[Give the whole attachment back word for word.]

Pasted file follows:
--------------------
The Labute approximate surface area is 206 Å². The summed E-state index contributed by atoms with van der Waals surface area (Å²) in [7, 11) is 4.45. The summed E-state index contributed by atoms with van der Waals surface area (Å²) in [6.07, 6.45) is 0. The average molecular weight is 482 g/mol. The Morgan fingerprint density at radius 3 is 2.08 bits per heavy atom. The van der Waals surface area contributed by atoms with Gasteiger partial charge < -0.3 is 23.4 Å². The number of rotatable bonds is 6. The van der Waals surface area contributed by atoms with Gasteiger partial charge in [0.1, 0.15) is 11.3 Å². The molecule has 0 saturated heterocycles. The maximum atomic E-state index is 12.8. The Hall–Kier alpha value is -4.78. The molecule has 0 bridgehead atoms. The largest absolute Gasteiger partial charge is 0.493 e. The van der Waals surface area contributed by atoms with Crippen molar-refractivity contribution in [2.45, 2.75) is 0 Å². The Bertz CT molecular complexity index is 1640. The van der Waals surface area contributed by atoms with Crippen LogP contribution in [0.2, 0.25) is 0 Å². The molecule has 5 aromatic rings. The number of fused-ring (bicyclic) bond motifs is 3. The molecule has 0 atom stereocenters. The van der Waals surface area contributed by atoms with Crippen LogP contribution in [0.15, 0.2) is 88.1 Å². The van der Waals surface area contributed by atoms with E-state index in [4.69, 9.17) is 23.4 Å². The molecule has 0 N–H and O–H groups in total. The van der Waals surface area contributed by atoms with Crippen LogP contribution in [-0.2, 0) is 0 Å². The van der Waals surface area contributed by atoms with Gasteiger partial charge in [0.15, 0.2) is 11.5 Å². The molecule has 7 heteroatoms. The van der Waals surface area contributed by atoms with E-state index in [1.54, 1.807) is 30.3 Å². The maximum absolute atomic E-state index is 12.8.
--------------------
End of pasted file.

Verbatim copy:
The Labute approximate surface area is 206 Å². The summed E-state index contributed by atoms with van der Waals surface area (Å²) in [7, 11) is 4.45. The summed E-state index contributed by atoms with van der Waals surface area (Å²) in [6.07, 6.45) is 0. The average molecular weight is 482 g/mol. The Morgan fingerprint density at radius 3 is 2.08 bits per heavy atom. The van der Waals surface area contributed by atoms with Gasteiger partial charge < -0.3 is 23.4 Å². The number of rotatable bonds is 6. The van der Waals surface area contributed by atoms with Gasteiger partial charge in [0.1, 0.15) is 11.3 Å². The molecule has 0 saturated heterocycles. The maximum atomic E-state index is 12.8. The Hall–Kier alpha value is -4.78. The molecule has 0 bridgehead atoms. The largest absolute Gasteiger partial charge is 0.493 e. The van der Waals surface area contributed by atoms with Crippen molar-refractivity contribution in [2.45, 2.75) is 0 Å². The Bertz CT molecular complexity index is 1640. The van der Waals surface area contributed by atoms with Crippen LogP contribution in [0.2, 0.25) is 0 Å². The molecule has 5 aromatic rings. The number of fused-ring (bicyclic) bond motifs is 3. The molecule has 0 atom stereocenters. The van der Waals surface area contributed by atoms with Crippen LogP contribution in [0.15, 0.2) is 88.1 Å². The van der Waals surface area contributed by atoms with E-state index in [4.69, 9.17) is 23.4 Å². The molecule has 0 N–H and O–H groups in total. The van der Waals surface area contributed by atoms with Crippen LogP contribution in [-0.2, 0) is 0 Å². The van der Waals surface area contributed by atoms with Gasteiger partial charge in [0.15, 0.2) is 11.5 Å². The molecule has 7 heteroatoms. The van der Waals surface area contributed by atoms with E-state index in [1.54, 1.807) is 30.3 Å². The maximum absolute atomic E-state index is 12.8.